“The Central Bank of Egypt has taken significant steps to reduce inflation by raising policy interest rates and absorbing excess liquidity. It has also developed a monetary framework with a clearly defined policy anchor and is stepping up its communication with markets and with the public to manage inflation expectations. The CBE has also committed to maintain the flexible exchange rate, which is critical to cushion shocks, preserve competitiveness, and accumulate reserves.
“The continued fiscal consolidation aims to place public debt on a declining path. Consistent with this objective, the 2017/18 budget targets a primary surplus for the first time in a decade. The main deficit-reducing measures are the increase of the VAT rate, continued reforms of energy subsidies and wage restraint. At the same time, the budget includes a strong social component to ease the burden of adjustment on the poor and the vulnerable.
“Significant progress has been made on structural reforms. An industrial licensing law and a new investment law have been passed, and a new insolvency law is in the Parliament. These are critical pieces of legislation necessary to strengthen the business climate, attract investments, and promote growth. The government’s reform agenda is now directed at improving public finance management, promoting competition, encouraging female participation in the labor force, and strengthening the financial sector. These reforms will further improve the business environment and support private sector development.”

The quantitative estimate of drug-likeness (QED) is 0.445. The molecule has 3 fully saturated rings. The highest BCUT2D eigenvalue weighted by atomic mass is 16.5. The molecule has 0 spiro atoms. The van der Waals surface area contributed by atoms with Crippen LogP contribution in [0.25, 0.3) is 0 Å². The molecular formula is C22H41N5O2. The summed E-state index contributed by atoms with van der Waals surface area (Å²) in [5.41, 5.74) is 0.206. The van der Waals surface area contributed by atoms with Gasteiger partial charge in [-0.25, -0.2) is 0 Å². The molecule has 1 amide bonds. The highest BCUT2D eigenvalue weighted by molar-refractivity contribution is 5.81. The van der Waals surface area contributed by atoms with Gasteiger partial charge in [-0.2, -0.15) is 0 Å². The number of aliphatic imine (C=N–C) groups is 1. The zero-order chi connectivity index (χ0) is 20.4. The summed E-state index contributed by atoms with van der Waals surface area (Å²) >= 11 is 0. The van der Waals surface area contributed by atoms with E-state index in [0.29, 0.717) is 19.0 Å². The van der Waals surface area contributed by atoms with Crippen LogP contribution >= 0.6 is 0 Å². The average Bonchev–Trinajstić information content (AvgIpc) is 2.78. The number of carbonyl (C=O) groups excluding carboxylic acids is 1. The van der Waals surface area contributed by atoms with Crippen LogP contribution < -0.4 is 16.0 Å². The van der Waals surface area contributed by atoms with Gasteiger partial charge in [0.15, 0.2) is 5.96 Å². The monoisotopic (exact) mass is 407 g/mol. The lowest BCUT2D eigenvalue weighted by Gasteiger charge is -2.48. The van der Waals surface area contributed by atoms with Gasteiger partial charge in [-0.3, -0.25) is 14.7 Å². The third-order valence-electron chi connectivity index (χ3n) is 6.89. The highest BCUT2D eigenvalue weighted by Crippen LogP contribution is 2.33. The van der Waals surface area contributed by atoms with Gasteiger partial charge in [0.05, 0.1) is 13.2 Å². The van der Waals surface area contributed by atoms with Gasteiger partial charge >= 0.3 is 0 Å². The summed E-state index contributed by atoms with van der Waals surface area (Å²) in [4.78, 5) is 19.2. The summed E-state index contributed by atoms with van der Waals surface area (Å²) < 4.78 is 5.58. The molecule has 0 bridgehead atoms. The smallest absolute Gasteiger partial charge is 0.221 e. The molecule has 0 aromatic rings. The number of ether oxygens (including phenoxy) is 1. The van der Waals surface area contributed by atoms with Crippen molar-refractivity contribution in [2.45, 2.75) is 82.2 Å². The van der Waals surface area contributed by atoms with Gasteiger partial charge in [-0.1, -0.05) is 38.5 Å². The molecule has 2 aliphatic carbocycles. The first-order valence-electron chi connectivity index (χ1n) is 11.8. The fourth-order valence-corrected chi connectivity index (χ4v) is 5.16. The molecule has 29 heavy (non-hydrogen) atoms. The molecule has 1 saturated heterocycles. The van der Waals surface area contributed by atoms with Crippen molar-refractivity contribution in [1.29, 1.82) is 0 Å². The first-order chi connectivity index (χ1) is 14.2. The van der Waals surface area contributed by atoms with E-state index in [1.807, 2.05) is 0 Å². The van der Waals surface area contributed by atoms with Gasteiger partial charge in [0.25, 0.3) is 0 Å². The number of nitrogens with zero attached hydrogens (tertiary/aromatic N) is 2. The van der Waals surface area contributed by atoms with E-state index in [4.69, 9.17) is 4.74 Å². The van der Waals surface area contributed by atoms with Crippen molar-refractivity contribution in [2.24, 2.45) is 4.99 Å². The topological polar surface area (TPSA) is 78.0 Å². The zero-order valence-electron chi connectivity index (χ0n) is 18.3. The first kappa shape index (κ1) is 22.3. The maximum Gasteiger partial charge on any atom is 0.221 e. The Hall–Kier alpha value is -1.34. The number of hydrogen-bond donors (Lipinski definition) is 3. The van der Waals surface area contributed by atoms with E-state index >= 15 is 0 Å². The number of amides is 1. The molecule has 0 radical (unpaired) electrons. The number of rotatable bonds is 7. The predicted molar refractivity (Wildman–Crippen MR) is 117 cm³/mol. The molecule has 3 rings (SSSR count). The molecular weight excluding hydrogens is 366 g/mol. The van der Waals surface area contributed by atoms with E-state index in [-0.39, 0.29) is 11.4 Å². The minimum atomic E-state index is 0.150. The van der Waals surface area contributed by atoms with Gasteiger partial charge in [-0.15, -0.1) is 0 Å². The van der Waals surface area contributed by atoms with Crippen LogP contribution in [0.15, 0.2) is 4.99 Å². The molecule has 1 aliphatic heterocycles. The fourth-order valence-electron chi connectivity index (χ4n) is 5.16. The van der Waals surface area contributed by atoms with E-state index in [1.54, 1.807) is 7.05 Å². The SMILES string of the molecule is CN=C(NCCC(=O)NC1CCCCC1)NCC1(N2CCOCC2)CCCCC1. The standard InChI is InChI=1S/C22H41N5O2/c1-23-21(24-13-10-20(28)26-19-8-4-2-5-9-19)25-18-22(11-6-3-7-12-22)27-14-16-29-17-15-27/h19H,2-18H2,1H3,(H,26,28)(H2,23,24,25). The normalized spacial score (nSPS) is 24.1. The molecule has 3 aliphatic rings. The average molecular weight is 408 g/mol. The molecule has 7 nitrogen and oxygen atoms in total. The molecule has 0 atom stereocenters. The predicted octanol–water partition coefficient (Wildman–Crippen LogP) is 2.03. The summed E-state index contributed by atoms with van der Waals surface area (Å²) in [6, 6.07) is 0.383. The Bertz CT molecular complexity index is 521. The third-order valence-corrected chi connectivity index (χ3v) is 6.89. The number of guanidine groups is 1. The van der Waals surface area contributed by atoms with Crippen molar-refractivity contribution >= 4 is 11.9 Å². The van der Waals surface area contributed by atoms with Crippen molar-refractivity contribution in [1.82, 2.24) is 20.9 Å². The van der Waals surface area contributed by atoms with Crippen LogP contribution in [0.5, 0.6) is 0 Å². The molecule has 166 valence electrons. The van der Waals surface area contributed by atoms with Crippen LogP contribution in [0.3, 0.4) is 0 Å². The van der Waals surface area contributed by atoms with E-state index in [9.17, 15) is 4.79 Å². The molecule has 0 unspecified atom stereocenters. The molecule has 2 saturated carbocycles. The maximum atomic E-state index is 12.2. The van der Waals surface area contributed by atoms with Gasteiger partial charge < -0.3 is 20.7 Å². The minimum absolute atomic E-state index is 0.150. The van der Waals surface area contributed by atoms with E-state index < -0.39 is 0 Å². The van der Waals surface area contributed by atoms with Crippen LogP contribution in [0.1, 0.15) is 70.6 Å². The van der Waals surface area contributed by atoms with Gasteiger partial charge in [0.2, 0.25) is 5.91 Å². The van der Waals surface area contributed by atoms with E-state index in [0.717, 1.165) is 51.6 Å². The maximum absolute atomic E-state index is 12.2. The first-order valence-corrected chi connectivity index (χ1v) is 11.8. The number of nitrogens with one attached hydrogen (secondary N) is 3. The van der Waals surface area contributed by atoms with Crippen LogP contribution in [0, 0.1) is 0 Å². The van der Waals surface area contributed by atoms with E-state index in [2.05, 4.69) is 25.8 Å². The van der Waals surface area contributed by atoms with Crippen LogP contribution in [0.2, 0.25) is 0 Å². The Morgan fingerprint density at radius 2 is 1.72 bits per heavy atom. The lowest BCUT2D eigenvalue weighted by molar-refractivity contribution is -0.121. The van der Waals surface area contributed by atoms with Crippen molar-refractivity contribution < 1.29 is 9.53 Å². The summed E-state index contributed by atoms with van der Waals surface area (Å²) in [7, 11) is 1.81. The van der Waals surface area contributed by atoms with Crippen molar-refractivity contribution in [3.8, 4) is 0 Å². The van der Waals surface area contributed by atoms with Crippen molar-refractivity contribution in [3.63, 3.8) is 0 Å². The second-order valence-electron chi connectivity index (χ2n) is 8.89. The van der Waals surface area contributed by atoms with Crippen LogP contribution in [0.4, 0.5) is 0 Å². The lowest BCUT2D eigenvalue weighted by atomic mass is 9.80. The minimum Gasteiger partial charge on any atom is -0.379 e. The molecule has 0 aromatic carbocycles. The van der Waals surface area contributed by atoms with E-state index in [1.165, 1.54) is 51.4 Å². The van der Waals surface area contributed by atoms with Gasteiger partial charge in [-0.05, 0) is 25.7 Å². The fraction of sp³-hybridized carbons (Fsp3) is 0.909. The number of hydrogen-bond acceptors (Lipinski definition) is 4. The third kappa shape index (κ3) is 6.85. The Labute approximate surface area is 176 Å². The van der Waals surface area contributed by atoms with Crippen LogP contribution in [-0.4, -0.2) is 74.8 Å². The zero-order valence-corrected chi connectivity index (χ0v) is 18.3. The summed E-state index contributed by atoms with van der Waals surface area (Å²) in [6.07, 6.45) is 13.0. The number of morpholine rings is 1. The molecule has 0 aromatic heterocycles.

However, he said, “Macroeconomic stability is still fragile and the reform agenda is difficult, but the authorities have demonstrated a strong resolve to contain the risks.”
He suggested that, “A flexible exchange rate regime, a strong monetary policy framework, and a commitment to a continued fiscal adjustment will help rebuild policy buffers. Strong ownership of the program will support implementation of the reform agenda.”
Russia’s Military Diplomacy in Africa: High Risk, Low Reward and Limited Impact
By Kestér Kenn Klomegâh